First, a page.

by Nikhil Umesh
Have you ever had a terrible day, where everything seems to have been going wrong? You’ve overslept your morning class or maybe even forgot it’s your mom’s birthday. You let a friend know, venting to them about how stressed you are, running off the events of the day. In response, the only words they muster are:
“It’ll be okay! Everything happens for a reason.”
Upon initial glance, their response seems to imply that life’s events, notably the “bad” ones, are inevitable, and so you need to get yourself together and work through them. But if we think about what’s oftentimes really meant by “Everything happens for a reason,” we’d see that there’s an ulterior motive behind the phrase, too — since all of life’s twists and turns are inevitable, there must be a light at the end of every tunnel, a bright side to everything.
The phrase is one of many examples of the positivity culture we live in, where saying that “Everything happens for a reason” becomes easier than doing the most powerful thing in the moment: acknowledging someone else’s pain.
Of course, positivity isn’t all bad. Having hope for a better future or faith in things improving during testy times is something we all do. I’ve definitely said “Everything happens for a reason” to myself many times in the past. However, deploying a certain brand of compulsory positivity to people around us in an uncritical fashion has the potential to do more harm than good.
For instance, the “Everything happens for a reason” dogma does not make room for how the pain many of us experience is the result of systems of power, privilege, and oppression. Being a person of color, living under conditions of material poverty, or having a mental illness aren’t one off events that many of us can power through.
Saying “Everything happens for a reason” indicates to those living under the boot of oppression that their pain is inevitable and necessary to make a better world. Normalizing pain and trauma via the inevitability of it can romanticize suffering as “teaching moments.” Experiencing sexual violence, bullying, or daily racial microaggressions do not need to make us into better people. Pain oftentimes can enable growth, but growth does not have to be divorced from the reality that pain can also be both debilitating and stifling.
The tired trope of the “angry” or “strong” Black woman is a mainstay of mass media and popular culture, reinforcing the myth that Black women are loud or boisterous and need to be silent in their oppression. Similarly, what does it mean to demonize negativity for people living with chronic mental illnesses? Reinforcing positivity can blame those who deal day-in and day-out with serious negative thoughts that they should’ve just “learned” from their pain, rather than wallow in it. Positivity culture blames the victim for their very acknowledgement of pain.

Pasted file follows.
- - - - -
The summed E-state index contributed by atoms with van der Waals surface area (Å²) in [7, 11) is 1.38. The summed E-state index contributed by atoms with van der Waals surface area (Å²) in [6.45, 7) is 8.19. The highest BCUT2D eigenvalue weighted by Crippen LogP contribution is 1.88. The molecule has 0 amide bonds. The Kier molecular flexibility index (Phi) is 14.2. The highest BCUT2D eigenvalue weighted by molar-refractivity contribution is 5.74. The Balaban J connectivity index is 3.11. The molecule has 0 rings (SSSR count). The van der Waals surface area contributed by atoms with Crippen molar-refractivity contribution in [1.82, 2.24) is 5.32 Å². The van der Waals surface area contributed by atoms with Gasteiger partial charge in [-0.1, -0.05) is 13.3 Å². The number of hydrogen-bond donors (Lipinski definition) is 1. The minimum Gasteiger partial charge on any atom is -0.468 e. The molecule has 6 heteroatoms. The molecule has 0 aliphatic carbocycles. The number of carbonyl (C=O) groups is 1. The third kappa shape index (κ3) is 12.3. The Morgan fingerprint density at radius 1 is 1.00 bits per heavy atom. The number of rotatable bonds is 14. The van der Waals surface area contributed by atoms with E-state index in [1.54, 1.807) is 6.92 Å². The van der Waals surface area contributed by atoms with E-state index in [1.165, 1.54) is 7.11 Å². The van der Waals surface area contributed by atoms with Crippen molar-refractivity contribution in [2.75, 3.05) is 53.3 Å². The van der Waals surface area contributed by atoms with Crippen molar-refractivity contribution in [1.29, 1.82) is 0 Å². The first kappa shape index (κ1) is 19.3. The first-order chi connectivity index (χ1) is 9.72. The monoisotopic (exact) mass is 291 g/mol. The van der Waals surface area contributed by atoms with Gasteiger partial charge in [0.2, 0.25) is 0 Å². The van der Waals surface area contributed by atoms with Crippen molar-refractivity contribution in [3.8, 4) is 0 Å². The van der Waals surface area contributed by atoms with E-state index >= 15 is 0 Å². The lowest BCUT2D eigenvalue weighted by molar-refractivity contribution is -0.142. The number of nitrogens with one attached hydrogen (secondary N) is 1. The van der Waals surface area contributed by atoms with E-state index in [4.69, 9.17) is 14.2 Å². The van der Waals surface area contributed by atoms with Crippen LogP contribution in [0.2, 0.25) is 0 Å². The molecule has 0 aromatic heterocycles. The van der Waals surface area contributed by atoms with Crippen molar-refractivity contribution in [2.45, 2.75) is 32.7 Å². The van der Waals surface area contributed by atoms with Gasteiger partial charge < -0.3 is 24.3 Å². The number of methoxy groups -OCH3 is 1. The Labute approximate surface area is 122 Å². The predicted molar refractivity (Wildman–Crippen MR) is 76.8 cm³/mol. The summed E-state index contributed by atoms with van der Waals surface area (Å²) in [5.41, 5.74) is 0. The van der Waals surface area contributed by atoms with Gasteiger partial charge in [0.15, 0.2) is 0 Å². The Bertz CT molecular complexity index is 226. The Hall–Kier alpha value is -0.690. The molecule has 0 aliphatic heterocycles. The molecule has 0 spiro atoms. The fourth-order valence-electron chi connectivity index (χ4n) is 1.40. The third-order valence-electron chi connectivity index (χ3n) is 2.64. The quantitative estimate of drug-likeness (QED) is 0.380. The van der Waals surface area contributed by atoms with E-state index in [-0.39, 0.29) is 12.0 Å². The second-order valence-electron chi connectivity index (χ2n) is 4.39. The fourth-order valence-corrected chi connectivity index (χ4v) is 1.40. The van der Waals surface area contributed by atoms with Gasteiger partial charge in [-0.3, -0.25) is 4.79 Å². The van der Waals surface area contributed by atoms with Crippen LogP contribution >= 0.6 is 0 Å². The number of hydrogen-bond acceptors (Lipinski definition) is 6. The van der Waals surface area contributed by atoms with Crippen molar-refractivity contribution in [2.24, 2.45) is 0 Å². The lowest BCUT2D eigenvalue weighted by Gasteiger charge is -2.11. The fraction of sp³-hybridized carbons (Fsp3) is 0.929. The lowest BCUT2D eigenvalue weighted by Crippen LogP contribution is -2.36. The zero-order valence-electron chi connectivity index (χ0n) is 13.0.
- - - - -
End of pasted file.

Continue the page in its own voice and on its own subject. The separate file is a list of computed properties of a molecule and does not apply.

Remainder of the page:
We have a collective responsibility to shy away from the positivity mantra spoon fed to us by the mass media and self-help books galore. Instead of paternalistic advice or rationalizations to placate people, what would it look like to hold people in their full capacity to grieve and be okay with that? To push ourselves to be there with people, to suffer with them. To listen to them.
Instead, of “Everything happens for a reason,” why not some alternatives like, “I acknowledge your pain,” or “I can’t imagine what you’re going through, but I’m here with you”?
There’s nothing wrong with grief. Because acknowledging the nuances of pessimism and negativity creates room for emotional honesty, where genuine healing can take place.
Nikhil was born in Bangalore, India, though spent the majority of his childhood growing up in Kingston, Jamaica. Before joining the staff at Student Wellness, he was an undergraduate at UNC-Chapel Hill where he studied Environmental Health Science. As a Program Assistant, Nikhil will be working closely with the recently founded Delta Advocates program and on campus messaging regarding healthy and supportive relationships. As a former UNC student, he is looking forward to working with young people on creating community-wide strategies to address, prevent, and end sexual violence and rape, while maintaining a focus on support systems that center the lived experiences and needs of survivors.